The fastest man on New Zealand soil is coming? Tick, Eddie Osei-Nketia will be here this month.
What about the fastest woman?
You can tick that box, too, because Zoe Hobbs will be taking her mark before charging out of the blocks at the annual Allan and Sylvia Potts Memorial Classic at the HB Regional Sports Park on Saturday, January 25.
Hobbs, who is holidaying in Sydney over the Christmas break, smashed the New Zealand record at the classic here last year.
The 22-year-old runs the 100m in 11.37s but Michelle Seymour's time of 11.32s, established in Melbourne on February 25, 1993, still stands for a Kiwi female.
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"Her direction is towards Tokyo 2020 so she's taken a little bit of time off to recover after the world champs in Doha, Qatar, in September," says Hobbs' coach, James Mortimer, of Auckland, of the Summer Olympics from July 24 to August 9 in Japan.
Mortimer, who assumed the mantle of lead sprints, relays and hurdles coach for Athletics New Zealand in November on a part-time basis, says Hobbs' focus coming into the fresh season is to boost her speed.
"Potts Classic will be her first race, really," says the 36-year-old sports manager for Diocesan School for Girls in Auckland. "Usually when she arrives she's should have done a couple but just because of the late finish last year she's been training during the early part of summer."
Nevertheless, Mortimer expects her to be in good form despite "under-race prepared" but will relish the fast track here.
"It's always nice and hot conditions with good competition because a lot of girls are coming through who will definitely test her and push her into opening up fast as well."
Hobbs was raised at a farm in Stratford, between New Plymouth and Hawera. She started sprinting at age 5 and thrived on sibling rivalry and a quest to be quicker than the boys.
A bachelor of science in human nutrition student at Massey University, she works out at the AUT Millennium in North Shore with Mortimer, a former New Zealand 110m hurdles record holder, who ran at the 2006 Commonwealth Games.
Georgia Hulls, of Hastings, is among the posse of sprinters who will keep Hobbs honest.
"She [Hulls] trains with me up here in Auckland and has opened her season with a personal best," says Mortimer of Hulls, who clocked 11.68s.
The former Havelock North High School student, who is in her first-year accounting degree of a five-year tertiary stint through Massey University's Academy of Sport there, claimed a bronze medal in her maiden World University Games outing in Napoli, Italy, in July last year. The teenager from Hastings Athletics Club was a member of the New Zealand 4 x 100m relay team with Hobbs, Olivia Eaton and Natasha Eady.
The Kiwis, under the tutelage of sprint coach Elena Brown, had smashed the 18-year-old New Zealand 4x100m record by more than 0.4s.
Rosie Elliott, of Christchurch, is another who will be gauging her worth against Hobbs after matching Hulls' time.
Elliott, who is in her third year of science degree, double-majoring in anatomy and microbiology, at Otago University in Dunedin, became the 17th fastest woman in New Zealand history over 100m when she clocked 11.68s at the Caledonian Ground in July last year. She had eclipsed her previous personal best of 12.07s.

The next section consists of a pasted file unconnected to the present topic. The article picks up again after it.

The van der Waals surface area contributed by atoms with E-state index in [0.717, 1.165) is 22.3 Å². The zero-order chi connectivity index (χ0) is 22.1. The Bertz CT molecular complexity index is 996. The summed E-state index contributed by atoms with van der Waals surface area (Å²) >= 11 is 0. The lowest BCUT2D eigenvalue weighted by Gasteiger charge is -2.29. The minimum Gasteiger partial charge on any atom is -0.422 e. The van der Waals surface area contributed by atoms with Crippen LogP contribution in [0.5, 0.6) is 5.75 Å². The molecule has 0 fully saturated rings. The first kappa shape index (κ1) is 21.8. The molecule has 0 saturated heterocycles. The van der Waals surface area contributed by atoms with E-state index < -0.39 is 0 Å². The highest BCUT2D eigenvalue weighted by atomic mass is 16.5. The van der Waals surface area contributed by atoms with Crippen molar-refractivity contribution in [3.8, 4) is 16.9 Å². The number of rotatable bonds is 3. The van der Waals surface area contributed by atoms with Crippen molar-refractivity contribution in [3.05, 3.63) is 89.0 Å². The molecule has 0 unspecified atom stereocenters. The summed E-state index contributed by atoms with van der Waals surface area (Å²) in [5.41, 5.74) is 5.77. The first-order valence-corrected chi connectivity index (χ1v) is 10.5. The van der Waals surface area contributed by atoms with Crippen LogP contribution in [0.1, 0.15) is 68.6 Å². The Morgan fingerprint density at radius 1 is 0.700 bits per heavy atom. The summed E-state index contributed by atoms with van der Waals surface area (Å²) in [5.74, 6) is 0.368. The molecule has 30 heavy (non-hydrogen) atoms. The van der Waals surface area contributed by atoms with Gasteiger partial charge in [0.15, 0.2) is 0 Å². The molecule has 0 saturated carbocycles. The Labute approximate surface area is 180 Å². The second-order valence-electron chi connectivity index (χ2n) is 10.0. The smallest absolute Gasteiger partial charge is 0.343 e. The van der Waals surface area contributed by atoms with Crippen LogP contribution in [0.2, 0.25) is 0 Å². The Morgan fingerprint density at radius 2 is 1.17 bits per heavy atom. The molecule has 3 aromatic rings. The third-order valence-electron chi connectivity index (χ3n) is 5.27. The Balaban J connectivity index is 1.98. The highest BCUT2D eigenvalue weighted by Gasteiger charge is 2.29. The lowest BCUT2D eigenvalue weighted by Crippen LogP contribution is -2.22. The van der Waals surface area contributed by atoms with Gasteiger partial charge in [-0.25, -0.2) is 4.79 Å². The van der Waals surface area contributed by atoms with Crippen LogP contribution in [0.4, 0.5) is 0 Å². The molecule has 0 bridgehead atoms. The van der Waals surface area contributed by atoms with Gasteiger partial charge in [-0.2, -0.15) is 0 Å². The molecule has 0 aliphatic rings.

"She's been a bit of a new name to the start of the season," says Mortimer of the 21-year-old who remarkably only started sprinting a year ago although she had flirted with it and high jump in high school.
"It should be a good competition," he says. "I think Zoe will be wary of what these girls have done in the first part of the season so she'll be ready and looking forward to being a part as well."
Sophie Williams, of Whanganui, will add to the excitement, albeit at 15 after her NZSS crown on a record time. Add the likes of Eady, from Auckland, into the mix and you start getting a clearer picture of a fizzing race.
Mortimer says the Hastings venue is renowned for its tail wind as well as hot and dry conditions that athletes relish.
"We just go down one or two days earlier to hang out in Havelock North and just to relax because it's a good time of the year as well."
He is hoping to field three women's 4 x 100m relay teams here but intends to sound out a couple of athletes to ensure they are competing.
"We'll definitely have two top teams turn up and there'll be an A and B team so they have potentially got a couple of races over the season and in Australia."
Mortimer reveals it can become challenging sometimes to mentor a stable of sprinters as a squad but all their programmes are tailored individually to enhance their performances.
"It's just basically the girl who is willing to put the work in and has the right recovery," he explains. "It's the girl who prepares the best, really, so there are no favourites in the squad or anything like that."
While Hobbs "is the cream that has risen to the top", there's nothing to imply other sprinters do not have the qualities to emulate her feat.
Ask Mortimer what makes Hobbs special, he replies: "She's very dedicated. She crosses every 't' and dots every 'i' in her preparation and turns up at every training where she puts in her 100 per cent."
Hobbs "hates" anyone beating her, an attribute that he wholeheartedly supports.
"We have a good crop of female sprinters coming through and a lot of them will be in Hastings."
Reigning world indoor and outdoor shot put champion Tom Walsh also will return to the classic.